But I've had to abandon my spring sown broad beans which never got going and I realised that they were being attacked by the birds, so they ended up on the compost heap. Soon everything is going to be netted on the plot! My autumn sown ones did ok though and I had a reasonable crop from them so I will sow some again this autumn.
I have had some success though, been harvesting my peas.
My autumn planted onions have been great, some are huge. They were 'Electric Red' and I'll be buying more of those sets when I go to the Southport Flower Show later in the year.
The garlic looks nearly ready for harvesting and the onions and shallots are coming on well.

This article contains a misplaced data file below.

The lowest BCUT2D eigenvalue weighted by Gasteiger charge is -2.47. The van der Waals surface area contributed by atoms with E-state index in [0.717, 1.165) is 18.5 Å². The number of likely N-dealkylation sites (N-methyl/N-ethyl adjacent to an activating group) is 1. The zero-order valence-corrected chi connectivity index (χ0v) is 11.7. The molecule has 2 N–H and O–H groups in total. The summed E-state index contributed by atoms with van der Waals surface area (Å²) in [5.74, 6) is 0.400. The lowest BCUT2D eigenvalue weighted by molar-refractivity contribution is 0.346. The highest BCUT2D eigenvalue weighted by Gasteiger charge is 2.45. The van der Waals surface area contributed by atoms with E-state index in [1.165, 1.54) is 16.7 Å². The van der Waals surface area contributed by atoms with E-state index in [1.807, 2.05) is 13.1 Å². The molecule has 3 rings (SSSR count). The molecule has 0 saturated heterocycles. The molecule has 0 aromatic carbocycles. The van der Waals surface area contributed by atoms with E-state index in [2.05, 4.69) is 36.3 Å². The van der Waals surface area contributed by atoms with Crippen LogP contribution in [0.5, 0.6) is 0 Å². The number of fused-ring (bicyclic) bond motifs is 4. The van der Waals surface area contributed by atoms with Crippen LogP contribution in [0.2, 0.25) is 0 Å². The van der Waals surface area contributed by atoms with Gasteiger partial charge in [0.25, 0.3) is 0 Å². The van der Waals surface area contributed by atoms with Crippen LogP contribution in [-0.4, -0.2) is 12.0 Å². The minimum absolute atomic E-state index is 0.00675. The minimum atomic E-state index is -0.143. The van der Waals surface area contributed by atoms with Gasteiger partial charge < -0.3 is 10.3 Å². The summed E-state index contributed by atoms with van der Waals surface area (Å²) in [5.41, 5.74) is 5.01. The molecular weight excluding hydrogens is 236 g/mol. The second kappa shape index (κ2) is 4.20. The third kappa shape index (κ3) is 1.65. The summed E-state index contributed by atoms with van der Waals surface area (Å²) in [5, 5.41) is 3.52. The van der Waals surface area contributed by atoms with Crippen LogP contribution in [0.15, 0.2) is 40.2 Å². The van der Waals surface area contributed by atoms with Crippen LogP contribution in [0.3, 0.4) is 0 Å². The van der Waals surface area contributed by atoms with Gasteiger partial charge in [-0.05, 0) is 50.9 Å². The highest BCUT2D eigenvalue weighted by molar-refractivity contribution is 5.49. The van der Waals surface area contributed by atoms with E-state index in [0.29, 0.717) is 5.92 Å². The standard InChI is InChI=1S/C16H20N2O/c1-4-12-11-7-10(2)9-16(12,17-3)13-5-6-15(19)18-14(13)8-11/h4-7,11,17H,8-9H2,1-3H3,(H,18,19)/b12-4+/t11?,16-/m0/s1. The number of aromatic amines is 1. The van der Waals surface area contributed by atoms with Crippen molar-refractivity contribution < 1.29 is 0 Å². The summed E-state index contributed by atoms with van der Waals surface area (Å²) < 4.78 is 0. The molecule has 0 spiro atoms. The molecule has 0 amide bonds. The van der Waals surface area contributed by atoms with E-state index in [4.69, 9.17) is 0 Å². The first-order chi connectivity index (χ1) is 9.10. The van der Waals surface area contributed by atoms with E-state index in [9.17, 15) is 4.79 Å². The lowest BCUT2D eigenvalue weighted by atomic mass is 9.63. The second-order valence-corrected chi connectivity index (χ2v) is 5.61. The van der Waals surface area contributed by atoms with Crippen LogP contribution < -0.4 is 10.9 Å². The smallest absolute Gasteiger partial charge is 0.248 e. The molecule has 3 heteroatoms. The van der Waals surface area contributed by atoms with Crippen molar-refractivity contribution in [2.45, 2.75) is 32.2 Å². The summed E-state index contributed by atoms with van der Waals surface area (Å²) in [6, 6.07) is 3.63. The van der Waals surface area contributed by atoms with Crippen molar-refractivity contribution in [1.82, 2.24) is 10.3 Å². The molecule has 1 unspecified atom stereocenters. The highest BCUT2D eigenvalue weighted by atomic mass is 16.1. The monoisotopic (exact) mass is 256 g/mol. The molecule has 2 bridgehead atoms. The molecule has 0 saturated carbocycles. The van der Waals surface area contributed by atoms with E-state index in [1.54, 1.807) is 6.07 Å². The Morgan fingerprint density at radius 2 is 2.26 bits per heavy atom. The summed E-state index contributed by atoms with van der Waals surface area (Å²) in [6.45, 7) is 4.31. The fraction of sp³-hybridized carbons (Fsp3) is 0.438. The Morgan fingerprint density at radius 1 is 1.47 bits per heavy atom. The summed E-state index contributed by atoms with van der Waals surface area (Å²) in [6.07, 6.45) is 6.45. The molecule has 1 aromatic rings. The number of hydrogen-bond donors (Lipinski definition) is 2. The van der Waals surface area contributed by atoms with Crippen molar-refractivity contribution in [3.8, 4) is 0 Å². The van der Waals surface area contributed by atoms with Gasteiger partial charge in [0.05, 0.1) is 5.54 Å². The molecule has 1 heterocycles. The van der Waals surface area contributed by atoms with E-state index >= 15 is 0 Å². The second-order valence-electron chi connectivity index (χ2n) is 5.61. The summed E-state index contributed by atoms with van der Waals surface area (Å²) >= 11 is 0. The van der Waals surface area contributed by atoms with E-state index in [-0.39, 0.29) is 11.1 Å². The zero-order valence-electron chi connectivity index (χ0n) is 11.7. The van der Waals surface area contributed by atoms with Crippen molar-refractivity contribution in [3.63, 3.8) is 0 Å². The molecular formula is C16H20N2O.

The sweetcorn is coming on, just need some warmth and some sun, in short supply so far but I live in hope.
My second planting of courgettes and squashes are finally getting going and I'm hoping for some crops soon.
I'm also hoping my potatoes are surviving all this wet weather, plan to dig some of those up soon.
The paths that I have put in have really made a difference and I think I may put some more in next year to divide it up a bit more.

The crops that I've really failed with this year are the root crops, I've tried sowing radish (supposedly one of the easiest of all crops), carrots, beetroot, parsnips and all have either not germinated or eaten by slugs. I've also tried direct sowing of spring onions and salad leaves and again no success. I think I'm just going to have to leave these to growing at home in the garden where I can be more vigilant about watering and slugs.
But to end on a positive note I've harvested by first gooseberries and redcurrants this year which is very exciting.